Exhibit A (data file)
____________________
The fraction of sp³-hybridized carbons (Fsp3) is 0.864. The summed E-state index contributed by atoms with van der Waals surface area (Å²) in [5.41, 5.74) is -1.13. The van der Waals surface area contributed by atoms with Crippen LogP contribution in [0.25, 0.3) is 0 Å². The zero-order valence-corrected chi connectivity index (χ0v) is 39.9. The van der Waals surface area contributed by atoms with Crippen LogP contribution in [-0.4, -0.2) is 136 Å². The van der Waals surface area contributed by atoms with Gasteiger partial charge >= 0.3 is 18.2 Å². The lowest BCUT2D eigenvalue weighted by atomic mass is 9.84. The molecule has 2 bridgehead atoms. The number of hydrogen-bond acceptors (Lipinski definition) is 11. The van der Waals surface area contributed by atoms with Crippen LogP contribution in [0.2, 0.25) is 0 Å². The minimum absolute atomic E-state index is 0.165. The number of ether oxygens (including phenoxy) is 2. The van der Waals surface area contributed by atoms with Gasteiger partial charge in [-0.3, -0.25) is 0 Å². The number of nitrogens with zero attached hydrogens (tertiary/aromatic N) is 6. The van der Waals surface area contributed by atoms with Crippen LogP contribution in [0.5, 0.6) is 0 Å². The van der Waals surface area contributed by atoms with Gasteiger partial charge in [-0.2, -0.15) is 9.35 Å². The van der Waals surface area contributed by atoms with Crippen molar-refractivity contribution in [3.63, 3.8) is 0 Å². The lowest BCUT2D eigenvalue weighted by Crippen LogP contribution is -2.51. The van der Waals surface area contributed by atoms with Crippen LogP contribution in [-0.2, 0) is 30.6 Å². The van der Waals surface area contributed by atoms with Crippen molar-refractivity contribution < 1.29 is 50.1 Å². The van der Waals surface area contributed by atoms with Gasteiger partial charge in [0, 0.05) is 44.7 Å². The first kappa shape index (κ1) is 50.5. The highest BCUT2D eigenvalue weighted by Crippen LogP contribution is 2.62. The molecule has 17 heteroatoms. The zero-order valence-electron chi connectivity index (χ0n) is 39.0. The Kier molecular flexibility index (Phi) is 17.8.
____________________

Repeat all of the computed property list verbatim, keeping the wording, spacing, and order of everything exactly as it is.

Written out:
The fraction of sp³-hybridized carbons (Fsp3) is 0.864. The summed E-state index contributed by atoms with van der Waals surface area (Å²) in [5.41, 5.74) is -1.13. The van der Waals surface area contributed by atoms with Crippen LogP contribution in [0.25, 0.3) is 0 Å². The zero-order valence-corrected chi connectivity index (χ0v) is 39.9. The van der Waals surface area contributed by atoms with Crippen LogP contribution in [-0.4, -0.2) is 136 Å². The van der Waals surface area contributed by atoms with Gasteiger partial charge >= 0.3 is 18.2 Å². The lowest BCUT2D eigenvalue weighted by atomic mass is 9.84. The molecule has 2 bridgehead atoms. The number of hydrogen-bond acceptors (Lipinski definition) is 11. The van der Waals surface area contributed by atoms with Crippen LogP contribution in [0.2, 0.25) is 0 Å². The minimum absolute atomic E-state index is 0.165. The number of ether oxygens (including phenoxy) is 2. The van der Waals surface area contributed by atoms with Gasteiger partial charge in [-0.3, -0.25) is 0 Å². The number of nitrogens with zero attached hydrogens (tertiary/aromatic N) is 6. The van der Waals surface area contributed by atoms with Crippen LogP contribution in [0.5, 0.6) is 0 Å². The van der Waals surface area contributed by atoms with Gasteiger partial charge in [-0.2, -0.15) is 9.35 Å². The van der Waals surface area contributed by atoms with Crippen molar-refractivity contribution in [3.63, 3.8) is 0 Å². The lowest BCUT2D eigenvalue weighted by Crippen LogP contribution is -2.51. The van der Waals surface area contributed by atoms with Crippen LogP contribution in [-0.2, 0) is 30.6 Å². The van der Waals surface area contributed by atoms with Crippen molar-refractivity contribution < 1.29 is 50.1 Å². The van der Waals surface area contributed by atoms with Gasteiger partial charge in [0, 0.05) is 44.7 Å². The first kappa shape index (κ1) is 50.5. The highest BCUT2D eigenvalue weighted by Crippen LogP contribution is 2.62. The molecule has 17 heteroatoms. The zero-order valence-electron chi connectivity index (χ0n) is 39.0. The Kier molecular flexibility index (Phi) is 17.8.